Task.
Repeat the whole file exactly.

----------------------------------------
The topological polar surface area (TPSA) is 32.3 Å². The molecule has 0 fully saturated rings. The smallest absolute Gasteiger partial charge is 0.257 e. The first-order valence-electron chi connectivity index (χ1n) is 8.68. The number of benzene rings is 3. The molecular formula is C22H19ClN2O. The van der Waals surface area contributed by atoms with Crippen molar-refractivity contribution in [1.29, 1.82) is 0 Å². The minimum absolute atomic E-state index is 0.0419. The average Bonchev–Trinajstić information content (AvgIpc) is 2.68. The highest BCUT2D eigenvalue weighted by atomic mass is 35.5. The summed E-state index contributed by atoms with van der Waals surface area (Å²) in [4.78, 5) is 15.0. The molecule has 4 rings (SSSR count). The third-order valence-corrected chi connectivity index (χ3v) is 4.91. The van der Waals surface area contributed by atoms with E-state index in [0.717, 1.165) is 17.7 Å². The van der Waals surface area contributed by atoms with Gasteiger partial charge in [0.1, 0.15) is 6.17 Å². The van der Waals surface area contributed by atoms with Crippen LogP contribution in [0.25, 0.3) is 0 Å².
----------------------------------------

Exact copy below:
The topological polar surface area (TPSA) is 32.3 Å². The molecule has 0 fully saturated rings. The smallest absolute Gasteiger partial charge is 0.257 e. The first-order valence-electron chi connectivity index (χ1n) is 8.68. The number of benzene rings is 3. The molecular formula is C22H19ClN2O. The van der Waals surface area contributed by atoms with Crippen molar-refractivity contribution in [1.29, 1.82) is 0 Å². The minimum absolute atomic E-state index is 0.0419. The average Bonchev–Trinajstić information content (AvgIpc) is 2.68. The highest BCUT2D eigenvalue weighted by atomic mass is 35.5. The summed E-state index contributed by atoms with van der Waals surface area (Å²) in [4.78, 5) is 15.0. The molecule has 4 rings (SSSR count). The third-order valence-corrected chi connectivity index (χ3v) is 4.91. The van der Waals surface area contributed by atoms with E-state index in [0.717, 1.165) is 17.7 Å². The van der Waals surface area contributed by atoms with Gasteiger partial charge in [0.1, 0.15) is 6.17 Å². The van der Waals surface area contributed by atoms with Crippen LogP contribution in [0.25, 0.3) is 0 Å².